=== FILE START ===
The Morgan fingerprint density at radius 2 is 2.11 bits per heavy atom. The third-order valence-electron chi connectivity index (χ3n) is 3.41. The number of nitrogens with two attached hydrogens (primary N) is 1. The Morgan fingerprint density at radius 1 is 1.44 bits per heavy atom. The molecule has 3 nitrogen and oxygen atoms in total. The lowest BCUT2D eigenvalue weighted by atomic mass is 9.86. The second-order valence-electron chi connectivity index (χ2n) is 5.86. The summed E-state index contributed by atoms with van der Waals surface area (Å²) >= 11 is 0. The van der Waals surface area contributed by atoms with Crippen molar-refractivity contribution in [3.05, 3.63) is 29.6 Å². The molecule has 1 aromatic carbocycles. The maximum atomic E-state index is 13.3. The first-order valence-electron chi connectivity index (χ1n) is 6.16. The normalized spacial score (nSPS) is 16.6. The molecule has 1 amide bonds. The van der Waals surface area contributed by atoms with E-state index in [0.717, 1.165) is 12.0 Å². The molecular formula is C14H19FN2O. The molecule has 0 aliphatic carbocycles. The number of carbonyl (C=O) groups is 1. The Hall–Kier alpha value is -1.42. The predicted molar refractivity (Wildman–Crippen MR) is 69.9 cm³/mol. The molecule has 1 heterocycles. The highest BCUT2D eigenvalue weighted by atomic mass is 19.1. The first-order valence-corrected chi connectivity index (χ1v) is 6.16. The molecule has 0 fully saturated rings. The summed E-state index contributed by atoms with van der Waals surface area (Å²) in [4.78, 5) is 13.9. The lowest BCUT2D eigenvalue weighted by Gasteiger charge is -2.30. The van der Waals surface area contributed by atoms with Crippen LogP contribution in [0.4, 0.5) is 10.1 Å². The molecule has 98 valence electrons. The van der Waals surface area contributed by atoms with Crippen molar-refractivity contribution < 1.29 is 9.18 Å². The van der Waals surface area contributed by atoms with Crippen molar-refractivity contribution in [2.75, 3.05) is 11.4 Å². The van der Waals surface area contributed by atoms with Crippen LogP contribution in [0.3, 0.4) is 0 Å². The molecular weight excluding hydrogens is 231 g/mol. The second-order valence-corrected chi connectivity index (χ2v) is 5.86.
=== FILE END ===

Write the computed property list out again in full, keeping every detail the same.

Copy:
The Morgan fingerprint density at radius 2 is 2.11 bits per heavy atom. The third-order valence-electron chi connectivity index (χ3n) is 3.41. The number of nitrogens with two attached hydrogens (primary N) is 1. The Morgan fingerprint density at radius 1 is 1.44 bits per heavy atom. The molecule has 3 nitrogen and oxygen atoms in total. The lowest BCUT2D eigenvalue weighted by atomic mass is 9.86. The second-order valence-electron chi connectivity index (χ2n) is 5.86. The summed E-state index contributed by atoms with van der Waals surface area (Å²) >= 11 is 0. The van der Waals surface area contributed by atoms with Crippen molar-refractivity contribution in [3.05, 3.63) is 29.6 Å². The molecule has 1 aromatic carbocycles. The maximum atomic E-state index is 13.3. The first-order valence-electron chi connectivity index (χ1n) is 6.16. The normalized spacial score (nSPS) is 16.6. The molecule has 1 amide bonds. The van der Waals surface area contributed by atoms with E-state index in [0.717, 1.165) is 12.0 Å². The molecular formula is C14H19FN2O. The molecule has 0 aliphatic carbocycles. The number of carbonyl (C=O) groups is 1. The Hall–Kier alpha value is -1.42. The predicted molar refractivity (Wildman–Crippen MR) is 69.9 cm³/mol. The molecule has 1 heterocycles. The highest BCUT2D eigenvalue weighted by atomic mass is 19.1. The first-order valence-corrected chi connectivity index (χ1v) is 6.16. The molecule has 0 fully saturated rings. The summed E-state index contributed by atoms with van der Waals surface area (Å²) in [4.78, 5) is 13.9. The lowest BCUT2D eigenvalue weighted by Gasteiger charge is -2.30. The van der Waals surface area contributed by atoms with Crippen LogP contribution in [0.4, 0.5) is 10.1 Å². The molecule has 98 valence electrons. The van der Waals surface area contributed by atoms with Crippen molar-refractivity contribution < 1.29 is 9.18 Å². The van der Waals surface area contributed by atoms with Crippen molar-refractivity contribution in [2.75, 3.05) is 11.4 Å². The van der Waals surface area contributed by atoms with Crippen LogP contribution in [0.3, 0.4) is 0 Å². The molecular weight excluding hydrogens is 231 g/mol. The second-order valence-corrected chi connectivity index (χ2v) is 5.86.